Step three: the information supplied by each candidate is analysed and compared with the job requirements and each of the other candidates. A 'preferred candidate' is chosen to move through the remaining steps (or two candidates if results were close).
Step four: the preferred candidate is invited to meet with colleagues that he or she might be working with. The objective of this stage is not to undertake an interview but to ensure that the personality fits into the existing culture, and that communication ability and listening skills are consistent with requirements.
Step five: a task would then be set for the candidate to demonstrate their capability. For instance a potential training director could be asked to deliver a 20-minute talk on learning methods, a project manager could talk on the process of change, and an operations director on capacity planning and control.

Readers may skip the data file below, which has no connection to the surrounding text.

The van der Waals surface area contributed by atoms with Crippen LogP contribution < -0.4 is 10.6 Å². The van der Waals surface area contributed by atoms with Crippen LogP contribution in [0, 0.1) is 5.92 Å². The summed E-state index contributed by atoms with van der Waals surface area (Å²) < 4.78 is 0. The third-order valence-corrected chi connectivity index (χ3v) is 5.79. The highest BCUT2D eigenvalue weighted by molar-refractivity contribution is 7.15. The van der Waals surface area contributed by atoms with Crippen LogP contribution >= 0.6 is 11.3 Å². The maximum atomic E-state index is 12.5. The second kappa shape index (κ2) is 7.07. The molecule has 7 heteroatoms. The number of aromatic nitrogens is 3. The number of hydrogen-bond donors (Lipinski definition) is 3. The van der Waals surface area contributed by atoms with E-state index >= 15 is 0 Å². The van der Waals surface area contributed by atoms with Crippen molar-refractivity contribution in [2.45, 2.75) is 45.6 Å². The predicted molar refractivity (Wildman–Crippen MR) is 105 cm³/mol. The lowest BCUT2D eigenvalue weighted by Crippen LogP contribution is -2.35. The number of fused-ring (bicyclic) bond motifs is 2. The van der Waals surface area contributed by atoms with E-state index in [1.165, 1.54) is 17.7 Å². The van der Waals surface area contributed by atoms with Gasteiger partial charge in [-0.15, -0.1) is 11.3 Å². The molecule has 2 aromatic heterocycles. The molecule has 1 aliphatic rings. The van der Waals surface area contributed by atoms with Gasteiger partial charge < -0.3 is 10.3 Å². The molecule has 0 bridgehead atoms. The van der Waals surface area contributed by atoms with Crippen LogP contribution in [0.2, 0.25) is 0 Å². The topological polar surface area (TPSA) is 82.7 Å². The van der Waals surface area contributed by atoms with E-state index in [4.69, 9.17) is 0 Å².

Step six: no selection process can remove the need for the CEO to meet the preferred candidate altogether but in this instance it is to meet one candidate only. The preferred candidate has been measured and the measurements matched against the job requirements. At this stage there should be few questions that need clarification, they can be asked at this meeting.
The real purpose of stage six is to negotiate terms and conditions of employment, discuss questions that the candidate might have about the company and for the company to continue to sell itself to the candidate.
It's a fact that a candidate that has been subjected to such a battery of tests, however thorough, would not feel that he or she had made the right decision unless there had been substantial contact with people within the recruiting firm. As such steps four and six are vital for transferring information to the preferred candidate.
The effect of such a recruitment process is to minimise prejudice whilst maximising the time spent with the preferred candidate in a more social setting without repetition of process. Choosing the right candidate first time will ultimately result in fewer instances of executive failure.